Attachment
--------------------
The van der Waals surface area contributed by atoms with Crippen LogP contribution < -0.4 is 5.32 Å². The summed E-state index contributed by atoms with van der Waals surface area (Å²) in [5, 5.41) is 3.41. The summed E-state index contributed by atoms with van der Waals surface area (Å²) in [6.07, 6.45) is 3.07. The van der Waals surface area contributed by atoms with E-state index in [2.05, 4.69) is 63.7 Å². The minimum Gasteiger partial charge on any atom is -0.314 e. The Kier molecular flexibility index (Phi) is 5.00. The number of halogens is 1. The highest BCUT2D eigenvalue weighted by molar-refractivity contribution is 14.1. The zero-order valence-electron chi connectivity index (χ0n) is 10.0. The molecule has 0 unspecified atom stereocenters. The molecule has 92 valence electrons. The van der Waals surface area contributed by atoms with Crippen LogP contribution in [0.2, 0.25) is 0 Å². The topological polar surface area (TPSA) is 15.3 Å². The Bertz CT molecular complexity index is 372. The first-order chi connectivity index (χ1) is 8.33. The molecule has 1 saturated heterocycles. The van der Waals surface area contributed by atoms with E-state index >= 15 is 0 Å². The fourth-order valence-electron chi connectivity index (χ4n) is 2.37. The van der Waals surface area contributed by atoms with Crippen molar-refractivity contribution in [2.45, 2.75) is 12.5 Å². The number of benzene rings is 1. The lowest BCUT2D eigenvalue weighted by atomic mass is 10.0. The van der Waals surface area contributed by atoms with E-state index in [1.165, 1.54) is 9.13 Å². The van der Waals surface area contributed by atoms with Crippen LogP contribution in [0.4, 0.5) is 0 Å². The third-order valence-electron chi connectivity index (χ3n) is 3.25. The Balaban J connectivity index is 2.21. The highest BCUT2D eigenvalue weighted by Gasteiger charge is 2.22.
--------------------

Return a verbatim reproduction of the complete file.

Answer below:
The van der Waals surface area contributed by atoms with Crippen LogP contribution < -0.4 is 5.32 Å². The summed E-state index contributed by atoms with van der Waals surface area (Å²) in [5, 5.41) is 3.41. The summed E-state index contributed by atoms with van der Waals surface area (Å²) in [6.07, 6.45) is 3.07. The van der Waals surface area contributed by atoms with E-state index in [2.05, 4.69) is 63.7 Å². The minimum Gasteiger partial charge on any atom is -0.314 e. The Kier molecular flexibility index (Phi) is 5.00. The number of halogens is 1. The highest BCUT2D eigenvalue weighted by molar-refractivity contribution is 14.1. The zero-order valence-electron chi connectivity index (χ0n) is 10.0. The molecule has 0 unspecified atom stereocenters. The molecule has 92 valence electrons. The van der Waals surface area contributed by atoms with Crippen LogP contribution in [0.2, 0.25) is 0 Å². The topological polar surface area (TPSA) is 15.3 Å². The Bertz CT molecular complexity index is 372. The first-order chi connectivity index (χ1) is 8.33. The molecule has 1 saturated heterocycles. The van der Waals surface area contributed by atoms with E-state index >= 15 is 0 Å². The fourth-order valence-electron chi connectivity index (χ4n) is 2.37. The van der Waals surface area contributed by atoms with Crippen molar-refractivity contribution in [2.45, 2.75) is 12.5 Å². The number of benzene rings is 1. The lowest BCUT2D eigenvalue weighted by atomic mass is 10.0. The van der Waals surface area contributed by atoms with E-state index in [1.165, 1.54) is 9.13 Å². The van der Waals surface area contributed by atoms with Crippen LogP contribution in [0.4, 0.5) is 0 Å². The third-order valence-electron chi connectivity index (χ3n) is 3.25. The Balaban J connectivity index is 2.21. The highest BCUT2D eigenvalue weighted by Gasteiger charge is 2.22.